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Dignity in dementia: New research reveals the challenges of providing good nutrition in care homes

Date:
July 20, 2015
Source:
Bournemouth University
Summary:
Unexplained weight loss is often seen in people with dementia, which can lead to further complications, including mental and physical deterioration. New research has revealed the challenges of providing good nutrition and hydration in people with dementia who live in care homes.
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Unexplained weight loss is often seen in people with dementia, which can lead to further complications, including mental and physical deterioration. New research from Bournemouth University, funded by the Burdett Trust for Nursing, has revealed the challenges of providing good nutrition and hydration in people with dementia who live in care homes.

Results among participants in local Dorset care homes showed that there were significant variations in calorie and fluid intake over the course of a day. Daily food intake ranged from 700 -- 3,000 kcal per day, with some people not eating enough to fulfil their daily living tasks.

The Body Mass Index of participants also showed huge variation, with 40% being classified as underweight. Fluid intake fluctuated between 372 ml and 2,025 ml per day, with some people not meeting their recommended daily fluid intake of 1,500ml per day.

The use of a light weight physical activity monitor -- Sensewear™ Armband from Body Media -- provided an innovative way to objectively determine total energy expenditure, sleep duration and physical activity.

The results showed that physical activity and sleep patterns varied hugely with people spending between 6 and 23.7 hours undertaking sedentary activity. This suggested that poor sleep patterns and lack of physical activity may be contributing to low food intake.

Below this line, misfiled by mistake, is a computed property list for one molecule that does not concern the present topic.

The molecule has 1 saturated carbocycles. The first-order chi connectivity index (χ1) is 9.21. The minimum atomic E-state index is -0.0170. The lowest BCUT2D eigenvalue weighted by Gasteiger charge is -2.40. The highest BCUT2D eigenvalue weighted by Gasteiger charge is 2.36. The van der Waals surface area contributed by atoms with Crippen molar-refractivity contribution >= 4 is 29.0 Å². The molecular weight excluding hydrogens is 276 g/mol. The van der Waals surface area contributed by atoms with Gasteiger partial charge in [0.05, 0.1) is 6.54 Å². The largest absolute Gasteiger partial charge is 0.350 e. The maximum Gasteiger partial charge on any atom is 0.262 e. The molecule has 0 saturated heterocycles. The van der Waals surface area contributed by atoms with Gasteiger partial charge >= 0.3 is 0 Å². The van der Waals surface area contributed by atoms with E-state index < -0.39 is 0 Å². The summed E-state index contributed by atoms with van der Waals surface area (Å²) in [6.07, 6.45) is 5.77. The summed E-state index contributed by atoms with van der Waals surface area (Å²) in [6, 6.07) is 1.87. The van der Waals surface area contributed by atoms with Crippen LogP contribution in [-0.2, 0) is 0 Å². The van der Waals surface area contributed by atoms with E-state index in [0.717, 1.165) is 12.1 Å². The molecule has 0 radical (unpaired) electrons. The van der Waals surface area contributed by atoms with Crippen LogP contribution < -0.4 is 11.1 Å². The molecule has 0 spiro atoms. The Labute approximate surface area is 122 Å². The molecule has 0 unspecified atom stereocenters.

Lead researcher, Dr. Jane Murphy, explained some of the challenges faced by care staff when supporting someone with dementia to eat healthily, "People may need much longer to eat due to poor coordination or becoming tired more easily, while others may be losing their appetites or face difficulties with chewing and swallowing. As dementia progresses, many people become less able to sense their thirst, meaning that they may be unaware they are dehydrated."

Dr. Murphy continued, "Care staff are facing increasingly complex demands and we hope that the training resources we are developing as a result of our research will provide the tools needed to support good nutrition for people with dementia."

Commenting for the Burdett Trust for Nursing…said, "Over 850,000 people in the UK have dementia and with numbers set to rise as the population ages, ensuring dignity in care is a priority for care and nursing staff. This research shows that there is a need for more staff support in this area and we are pleased to be supporting the development of training tools and resources."


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Materials provided by Bournemouth University. Note: Content may be edited for style and length.


Cite This Page:

Bournemouth University. "Dignity in dementia: New research reveals the challenges of providing good nutrition in care homes." ScienceDaily. ScienceDaily, 20 July 2015. <www.sciencedaily.com/releases/2015/07/150720212103.htm>.
Bournemouth University. (2015, July 20). Dignity in dementia: New research reveals the challenges of providing good nutrition in care homes. ScienceDaily. Retrieved May 23, 2017 from www.sciencedaily.com/releases/2015/07/150720212103.htm
Bournemouth University. "Dignity in dementia: New research reveals the challenges of providing good nutrition in care homes." ScienceDaily. www.sciencedaily.com/releases/2015/07/150720212103.htm (accessed May 23, 2017).

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